He was in the beginning with God … What came to be through him was life, and his life was the light of the human race …

Jn 1:2, 3, 4

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Jesus in the Gospel of John is quite different from the Jesus laid out in the other Gospels.  He is in the Gospel of John the personification of God’s divine wisdom, God made flesh, God incarnate. More than a healer or teacher.  He reveals to us truths about God’s being and His purpose.

Despite his crucifixion, he remains with us in the form of the Holy Spirit.

Jesus, as the above passage shows, shows us our light amid the darkness of the world, shows us what a human is intended to be, to be as God intended.

In the Holy Spirit we are introduced to the life of the Spirit, the ultimate identity we bare as spiritual beings – not merely human beings.  The Trinity, of course, matters very, very much.

If you doubt the significance of knowing that we are spiritual beings not human beings, you need only think of the present day world and how its humanism and its reason fails us.  Fails to distinguish the selling of the organs of aborted infants as an implicit evil.  Or how rampant violence is, and how democratic government (without God) has become corrupt and coercive, and the culture become a pagan enterprise, full of hedonism, and self-annilation.  Or how families have been assaulted, even dismembered by faithless judges – men and women without wisdom and belief.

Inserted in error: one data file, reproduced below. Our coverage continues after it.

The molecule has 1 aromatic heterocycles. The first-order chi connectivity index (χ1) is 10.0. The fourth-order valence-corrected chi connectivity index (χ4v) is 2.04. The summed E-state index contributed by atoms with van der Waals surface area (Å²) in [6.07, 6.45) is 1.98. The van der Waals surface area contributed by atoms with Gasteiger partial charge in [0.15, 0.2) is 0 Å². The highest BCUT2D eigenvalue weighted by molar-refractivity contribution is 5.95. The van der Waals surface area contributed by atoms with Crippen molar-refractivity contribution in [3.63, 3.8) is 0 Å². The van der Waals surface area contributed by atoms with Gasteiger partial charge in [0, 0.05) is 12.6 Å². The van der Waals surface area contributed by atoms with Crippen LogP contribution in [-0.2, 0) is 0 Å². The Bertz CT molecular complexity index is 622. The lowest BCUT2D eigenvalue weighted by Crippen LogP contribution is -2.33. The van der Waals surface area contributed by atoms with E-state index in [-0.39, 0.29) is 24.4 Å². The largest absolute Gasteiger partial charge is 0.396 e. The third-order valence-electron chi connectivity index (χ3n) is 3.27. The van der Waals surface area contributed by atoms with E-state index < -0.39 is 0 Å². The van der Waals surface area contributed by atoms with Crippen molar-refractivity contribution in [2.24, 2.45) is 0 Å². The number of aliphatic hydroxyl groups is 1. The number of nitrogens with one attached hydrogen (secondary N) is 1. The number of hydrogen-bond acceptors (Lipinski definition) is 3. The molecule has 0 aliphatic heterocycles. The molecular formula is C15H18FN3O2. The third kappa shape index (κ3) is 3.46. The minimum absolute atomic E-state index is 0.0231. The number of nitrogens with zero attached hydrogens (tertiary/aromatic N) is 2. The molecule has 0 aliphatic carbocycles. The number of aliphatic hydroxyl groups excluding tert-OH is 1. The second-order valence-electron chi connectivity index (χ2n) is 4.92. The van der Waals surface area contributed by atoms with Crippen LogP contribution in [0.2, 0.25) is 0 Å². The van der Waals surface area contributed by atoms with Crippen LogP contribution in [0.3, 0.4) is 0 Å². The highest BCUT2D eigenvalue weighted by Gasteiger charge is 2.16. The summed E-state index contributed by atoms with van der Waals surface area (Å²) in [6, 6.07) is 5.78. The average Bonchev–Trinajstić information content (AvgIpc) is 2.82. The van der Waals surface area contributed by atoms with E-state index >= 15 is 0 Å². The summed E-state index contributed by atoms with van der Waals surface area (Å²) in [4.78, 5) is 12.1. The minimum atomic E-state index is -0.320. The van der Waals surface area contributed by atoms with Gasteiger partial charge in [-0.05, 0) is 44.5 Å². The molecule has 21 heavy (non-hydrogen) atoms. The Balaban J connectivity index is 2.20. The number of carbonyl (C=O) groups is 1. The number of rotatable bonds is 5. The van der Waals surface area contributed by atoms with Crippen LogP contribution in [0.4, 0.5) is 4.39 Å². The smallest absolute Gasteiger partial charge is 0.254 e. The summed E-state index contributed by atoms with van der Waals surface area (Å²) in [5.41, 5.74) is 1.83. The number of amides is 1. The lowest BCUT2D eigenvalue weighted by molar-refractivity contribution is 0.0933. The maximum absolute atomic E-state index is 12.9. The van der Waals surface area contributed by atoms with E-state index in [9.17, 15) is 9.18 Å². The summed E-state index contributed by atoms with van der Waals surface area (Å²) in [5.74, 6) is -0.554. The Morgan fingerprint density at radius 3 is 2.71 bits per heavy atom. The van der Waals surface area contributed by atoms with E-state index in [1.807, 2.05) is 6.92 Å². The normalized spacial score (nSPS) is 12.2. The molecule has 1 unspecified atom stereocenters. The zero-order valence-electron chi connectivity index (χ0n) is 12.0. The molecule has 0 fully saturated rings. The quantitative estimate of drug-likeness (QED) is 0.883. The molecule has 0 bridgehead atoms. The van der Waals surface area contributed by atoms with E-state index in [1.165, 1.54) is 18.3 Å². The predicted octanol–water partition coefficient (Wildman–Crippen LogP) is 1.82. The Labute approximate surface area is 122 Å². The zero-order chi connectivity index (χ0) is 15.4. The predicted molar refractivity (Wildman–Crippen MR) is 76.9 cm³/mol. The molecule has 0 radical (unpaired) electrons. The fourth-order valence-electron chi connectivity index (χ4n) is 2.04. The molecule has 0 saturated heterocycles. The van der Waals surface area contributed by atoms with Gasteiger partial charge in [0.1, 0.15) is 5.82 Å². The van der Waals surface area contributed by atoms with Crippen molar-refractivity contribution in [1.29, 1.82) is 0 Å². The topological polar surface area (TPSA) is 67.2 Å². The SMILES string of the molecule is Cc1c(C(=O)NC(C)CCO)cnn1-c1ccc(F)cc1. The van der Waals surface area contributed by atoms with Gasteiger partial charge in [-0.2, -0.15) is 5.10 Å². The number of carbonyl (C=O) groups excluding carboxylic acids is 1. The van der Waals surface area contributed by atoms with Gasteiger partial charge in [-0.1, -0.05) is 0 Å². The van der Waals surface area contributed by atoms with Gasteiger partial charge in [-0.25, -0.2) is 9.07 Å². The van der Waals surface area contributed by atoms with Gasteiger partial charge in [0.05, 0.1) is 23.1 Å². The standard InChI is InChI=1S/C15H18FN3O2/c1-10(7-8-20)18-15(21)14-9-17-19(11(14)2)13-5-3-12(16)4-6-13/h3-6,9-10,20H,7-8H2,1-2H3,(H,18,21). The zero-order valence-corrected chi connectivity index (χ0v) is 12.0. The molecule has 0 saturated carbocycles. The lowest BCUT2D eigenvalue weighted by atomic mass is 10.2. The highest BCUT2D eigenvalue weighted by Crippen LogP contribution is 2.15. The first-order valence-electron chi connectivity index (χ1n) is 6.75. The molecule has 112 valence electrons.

Importantly, the Jesus of John’s Gospel does not caste out demons, but overcomes Evil through his witness to Truth, God’s Truth and God’s Wisdom.

Think about this.  Do you know this Jesus?  Are you guided by this Jesus?  Are you guided by this Jesus in a time of Evil – when humanism has shown itself so destructive?

In John’s Jesus believers have life now and how we live here and now is our challenge, our eternal destiny determined.  (Jn 5:21-26, 11:25-27)

Finally, as to John’s Jesus – a word about Islam.  Perhaps those who claim to be our leaders might be reminded that Islam means “submission” and its history is one of violent expansion and forced conversion.  Were it not for the victory at Battle of Tours in 732, some 100 miles from Paris, Islamic armies may well have conquered Europe.

Islam, let us note, does not see Jesus as the Son of God.  Moslems believe that there is, as the Old Testament says, but one God – in their case Allah and, hence, the Trinity is to be denied and, in conquered lands, excised – indeed Christians are unwelcome, displaced, tortured and killed today in Islamic territories.

Our time is a time of cultural conflict with a deeply religious base.  Ignore Christ and suffer the consequences.

How well do you know Jesus of the Gospel of John?